I’d argue that most projects I’ve worked on over the years all have eventually included a periodic task of some sorts; daily reminder email, overnight processing task, polling an API that doesn’t provide a web hook etc.
With Ruby the answer was always a cron job that would invoke a rake task. This had couple of problems with it, first I could never remember the crontab format. Second was where to place the configuration and how to make sure it was up to date.
Gems like Whenever would help fix many of my grievances but with Elixir there’s in my opinion something even nicer.
Using receive/1 for timeouts
Elixir has a function
receive/1 which is defined in the Kernel.SpecialForms module and is available for use anywhere in your code without the module prefix.
receive/1 takes an optional
after clause with a timeout value that gets executed if the process has not received a matching message in the given time. We can combine this with a recursive call to execute code at given intervals.
If that sounds cryptic I hope this helps
defmodule Example dodef process() do
IO.puts "5 seconds elapsed"
If you were to call the
process/0 function here it would keep printing “5 seconds elapsed” every 5 seconds.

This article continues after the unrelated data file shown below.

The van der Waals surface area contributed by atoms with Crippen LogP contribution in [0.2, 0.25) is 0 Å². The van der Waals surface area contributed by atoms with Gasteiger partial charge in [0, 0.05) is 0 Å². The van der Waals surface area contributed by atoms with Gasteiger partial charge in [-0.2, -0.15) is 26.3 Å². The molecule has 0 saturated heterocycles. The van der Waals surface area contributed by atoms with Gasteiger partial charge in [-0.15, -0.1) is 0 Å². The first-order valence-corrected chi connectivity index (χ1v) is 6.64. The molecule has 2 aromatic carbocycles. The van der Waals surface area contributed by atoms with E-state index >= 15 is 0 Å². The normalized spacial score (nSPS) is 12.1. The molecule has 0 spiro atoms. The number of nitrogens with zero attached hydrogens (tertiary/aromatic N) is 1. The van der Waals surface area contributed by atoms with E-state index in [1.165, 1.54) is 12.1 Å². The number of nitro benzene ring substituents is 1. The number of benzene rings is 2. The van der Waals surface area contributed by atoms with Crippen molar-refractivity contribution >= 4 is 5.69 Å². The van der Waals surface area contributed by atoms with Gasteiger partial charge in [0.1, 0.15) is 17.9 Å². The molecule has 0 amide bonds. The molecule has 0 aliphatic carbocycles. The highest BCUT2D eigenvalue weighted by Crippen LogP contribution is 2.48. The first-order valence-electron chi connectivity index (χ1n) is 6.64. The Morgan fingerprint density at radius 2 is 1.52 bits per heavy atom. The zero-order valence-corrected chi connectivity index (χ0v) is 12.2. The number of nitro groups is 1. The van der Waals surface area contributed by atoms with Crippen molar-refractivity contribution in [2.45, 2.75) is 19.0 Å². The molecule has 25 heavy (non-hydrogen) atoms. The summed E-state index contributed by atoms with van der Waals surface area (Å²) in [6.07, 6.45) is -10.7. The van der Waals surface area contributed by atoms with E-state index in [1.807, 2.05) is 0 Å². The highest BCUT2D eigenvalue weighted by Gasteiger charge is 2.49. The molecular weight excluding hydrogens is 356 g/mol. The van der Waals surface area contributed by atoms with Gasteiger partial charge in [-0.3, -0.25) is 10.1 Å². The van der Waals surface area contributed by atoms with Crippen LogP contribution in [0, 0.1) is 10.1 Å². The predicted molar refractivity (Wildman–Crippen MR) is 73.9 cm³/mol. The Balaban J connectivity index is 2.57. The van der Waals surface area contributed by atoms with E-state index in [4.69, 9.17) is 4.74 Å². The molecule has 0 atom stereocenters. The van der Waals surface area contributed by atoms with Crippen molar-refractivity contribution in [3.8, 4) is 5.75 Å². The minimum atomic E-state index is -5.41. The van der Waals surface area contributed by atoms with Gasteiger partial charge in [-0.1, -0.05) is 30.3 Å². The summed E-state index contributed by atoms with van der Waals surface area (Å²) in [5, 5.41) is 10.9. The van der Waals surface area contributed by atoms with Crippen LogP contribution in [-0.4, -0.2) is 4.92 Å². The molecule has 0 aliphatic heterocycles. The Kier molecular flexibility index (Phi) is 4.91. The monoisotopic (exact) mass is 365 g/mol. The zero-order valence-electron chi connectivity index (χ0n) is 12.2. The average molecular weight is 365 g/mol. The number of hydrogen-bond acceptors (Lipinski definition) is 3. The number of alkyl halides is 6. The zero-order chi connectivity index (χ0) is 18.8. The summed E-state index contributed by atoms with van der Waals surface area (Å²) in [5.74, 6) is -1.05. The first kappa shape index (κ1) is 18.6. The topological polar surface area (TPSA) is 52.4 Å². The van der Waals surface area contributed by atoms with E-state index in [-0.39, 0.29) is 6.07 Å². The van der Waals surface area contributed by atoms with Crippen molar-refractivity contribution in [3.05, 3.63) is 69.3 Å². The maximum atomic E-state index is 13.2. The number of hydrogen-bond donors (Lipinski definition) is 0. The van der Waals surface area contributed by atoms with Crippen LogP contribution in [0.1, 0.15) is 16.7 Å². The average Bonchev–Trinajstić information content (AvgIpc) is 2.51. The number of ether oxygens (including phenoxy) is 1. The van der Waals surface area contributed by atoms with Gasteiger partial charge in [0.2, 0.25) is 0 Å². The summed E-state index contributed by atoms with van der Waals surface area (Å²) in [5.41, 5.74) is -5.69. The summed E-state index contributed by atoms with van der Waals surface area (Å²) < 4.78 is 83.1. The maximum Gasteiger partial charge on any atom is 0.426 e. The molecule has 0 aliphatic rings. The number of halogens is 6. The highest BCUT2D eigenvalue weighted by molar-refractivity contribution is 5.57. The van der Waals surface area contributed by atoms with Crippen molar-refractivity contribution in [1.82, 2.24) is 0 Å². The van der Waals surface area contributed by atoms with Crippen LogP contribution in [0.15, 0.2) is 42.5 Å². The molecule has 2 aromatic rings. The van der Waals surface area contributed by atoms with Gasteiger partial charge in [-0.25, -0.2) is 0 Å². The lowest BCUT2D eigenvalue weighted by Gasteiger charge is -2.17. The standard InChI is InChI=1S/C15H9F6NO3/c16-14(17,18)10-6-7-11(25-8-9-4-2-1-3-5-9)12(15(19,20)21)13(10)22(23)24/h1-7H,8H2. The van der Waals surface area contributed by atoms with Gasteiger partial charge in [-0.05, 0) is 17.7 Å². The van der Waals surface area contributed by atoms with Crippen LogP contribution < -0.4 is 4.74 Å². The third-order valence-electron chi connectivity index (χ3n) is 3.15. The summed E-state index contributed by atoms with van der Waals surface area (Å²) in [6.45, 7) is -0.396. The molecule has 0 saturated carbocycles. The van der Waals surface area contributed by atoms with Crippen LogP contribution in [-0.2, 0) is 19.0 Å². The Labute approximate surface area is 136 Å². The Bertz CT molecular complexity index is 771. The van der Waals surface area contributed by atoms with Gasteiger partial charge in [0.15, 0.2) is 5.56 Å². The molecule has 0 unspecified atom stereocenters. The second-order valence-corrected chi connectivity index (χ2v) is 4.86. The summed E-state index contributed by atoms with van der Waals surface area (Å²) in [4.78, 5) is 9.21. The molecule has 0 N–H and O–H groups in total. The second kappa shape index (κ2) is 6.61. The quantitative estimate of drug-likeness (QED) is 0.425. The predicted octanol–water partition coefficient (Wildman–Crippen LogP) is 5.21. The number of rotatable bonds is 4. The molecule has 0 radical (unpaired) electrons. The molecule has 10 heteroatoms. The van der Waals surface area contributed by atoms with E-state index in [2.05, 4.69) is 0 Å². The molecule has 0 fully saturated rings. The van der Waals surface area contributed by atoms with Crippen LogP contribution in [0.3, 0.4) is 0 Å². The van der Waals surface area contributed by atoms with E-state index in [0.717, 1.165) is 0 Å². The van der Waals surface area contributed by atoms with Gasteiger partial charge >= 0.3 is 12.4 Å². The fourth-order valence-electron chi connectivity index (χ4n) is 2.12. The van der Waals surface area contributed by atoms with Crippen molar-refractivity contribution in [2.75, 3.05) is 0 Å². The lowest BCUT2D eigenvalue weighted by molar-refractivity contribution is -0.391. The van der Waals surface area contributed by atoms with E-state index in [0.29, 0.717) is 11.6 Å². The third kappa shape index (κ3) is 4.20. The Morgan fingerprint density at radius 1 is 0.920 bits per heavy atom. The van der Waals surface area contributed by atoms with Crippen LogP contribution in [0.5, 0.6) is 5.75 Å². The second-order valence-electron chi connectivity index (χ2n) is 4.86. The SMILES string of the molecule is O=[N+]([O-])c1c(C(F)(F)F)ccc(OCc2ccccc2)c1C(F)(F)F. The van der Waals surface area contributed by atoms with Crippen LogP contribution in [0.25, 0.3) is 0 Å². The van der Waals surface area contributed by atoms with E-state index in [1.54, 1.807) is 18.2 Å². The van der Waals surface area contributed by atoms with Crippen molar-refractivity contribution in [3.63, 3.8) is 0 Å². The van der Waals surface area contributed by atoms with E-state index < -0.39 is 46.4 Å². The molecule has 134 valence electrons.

Creating a periodic Task module
The function above isn’t terribly useful by itself, for one it never returns and besides we’d want it to start when the application starts.
We can create a module that starts our process in a Task and can be added to the applications supervision tree
defmodule Example.BitcoinPriceUpdater do
use Task def start_link(_arg) do
end def poll() do
end defp get_price() do
# Call API & Persist
IO.puts "To the moon!"
If you are on Elixir 1.5 or newer by using the
use Task at the top of your module your Application supervisor can do something like this
defmodule Example.Application do
@moduledoc false use Application def start(_type, _args) do
children = [
] opts = [strategy: :one_for_one, name: Example.Supervisor]
If you are on an older version of Elixir you’ll have to specify the children with something like this instead
children = [
In any case what you have is a module as part of your Application supervision tree that is started automatically when your Application is started and it will keep calling the given piece of code periodically.
There you have it a simple little module that you can use to add periodic tasks to your applications with ease and no more worrying about updating the crontab.
In my experience the timeout is accurate enough for most tasks like this and I’ve had couple running in production for a year or so now and it’s not given me any trouble.
Having said that I wouldn’t rely on this for anything where accuracy is very important and also keep in mind that if your process crashes or you restart the app the timer starts from 0.
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